Clean, straighten, and organize the room to where you’re actually happy with it. Maybe that involves dusting and reworking a bookshelf. Maybe it means putting fresh sheets on the bed and then making it up with all the pillows that typically live in a pile on the floor. Whatever it is, do it to it! When everything looks how you want it to look, you’ll be more motivated to get through the next step. Then, you won’t be tempted to just toss everything back in there when you’re tired and impatient and wanting to watch Netflix.
Step 4: Sort through your belongings
First of all, if you made it through the first 3 steps and don’t feel like taking this one on yet, it’s okay. Hey, at least you got started, right? But if you’re ready to keep this train rolling, then bust out the Red Bull and your greatest hits collection because it’s about to get (Ms. Jackson if you’re) nasty.
Sorting through your possessions is exhausting and oftentimes emotional. When I’m trying to pare down my wardrobe, I go through this mental marathon of thinking about where I bought something, how much I paid for it, if I wore it enough, if I would ever want to wear it again, if my kids (who don’t even exist yet??) would want it, etc. And honestly, the only thing that matters is if I truly want it and if it works for me or not.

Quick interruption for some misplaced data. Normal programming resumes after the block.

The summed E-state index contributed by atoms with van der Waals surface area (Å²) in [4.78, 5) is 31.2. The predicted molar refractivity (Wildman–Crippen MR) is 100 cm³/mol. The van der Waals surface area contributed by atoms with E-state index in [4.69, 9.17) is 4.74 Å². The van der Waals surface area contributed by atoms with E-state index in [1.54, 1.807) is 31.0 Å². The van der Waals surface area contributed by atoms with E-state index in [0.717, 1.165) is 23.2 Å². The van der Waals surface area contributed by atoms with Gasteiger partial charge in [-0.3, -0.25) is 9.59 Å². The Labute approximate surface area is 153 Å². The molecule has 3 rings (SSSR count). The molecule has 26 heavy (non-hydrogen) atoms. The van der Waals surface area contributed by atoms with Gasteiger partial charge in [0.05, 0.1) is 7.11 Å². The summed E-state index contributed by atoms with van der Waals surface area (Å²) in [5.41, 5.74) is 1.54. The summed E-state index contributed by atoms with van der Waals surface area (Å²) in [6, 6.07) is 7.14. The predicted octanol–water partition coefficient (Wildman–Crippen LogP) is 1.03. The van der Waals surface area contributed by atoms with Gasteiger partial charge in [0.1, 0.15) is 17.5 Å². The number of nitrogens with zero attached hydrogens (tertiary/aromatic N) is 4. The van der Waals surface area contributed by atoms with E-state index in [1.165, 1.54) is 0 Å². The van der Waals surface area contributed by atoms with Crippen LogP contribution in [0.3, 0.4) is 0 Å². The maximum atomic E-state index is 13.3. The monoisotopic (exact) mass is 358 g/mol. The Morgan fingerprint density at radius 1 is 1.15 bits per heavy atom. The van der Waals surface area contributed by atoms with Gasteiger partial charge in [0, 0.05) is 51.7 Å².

Think about the purpose of the space you’re working on and if your belongings fit into your ideal usage of that space. For example, I want our mudroom to reasonably contain the recycling. I also want it to have an area where we keep our shoes (or at least an area where we can sit to remove them). And, I want my work items to be stored away in the mudroom closets instead of strewn on the floor. What is the purpose of your space? And do your items fit in your vision of it? If not, it might be time to kick of some of those items to the curb! Keep this in mind as you go through your belongings!
I sort everything into piles: keep, donate, trash, recycle, and shred. As you move through your belongings, if they have a place in the space you’re working on, return them to that space. If they don’t, consider getting rid of those items or investing in organizational materials like storage bins, trays, and jars (cardboard boxes are okay, but spiders like to hang out there, so you’ve been warned!). Get whatever you need to keep things tidy, easy to find, AND easy to return to their place. If it’s too difficult of a system to follow, then you won’t stick with it. Not that I’m speaking from experience or anything...
Step 5: Get rid of your junk!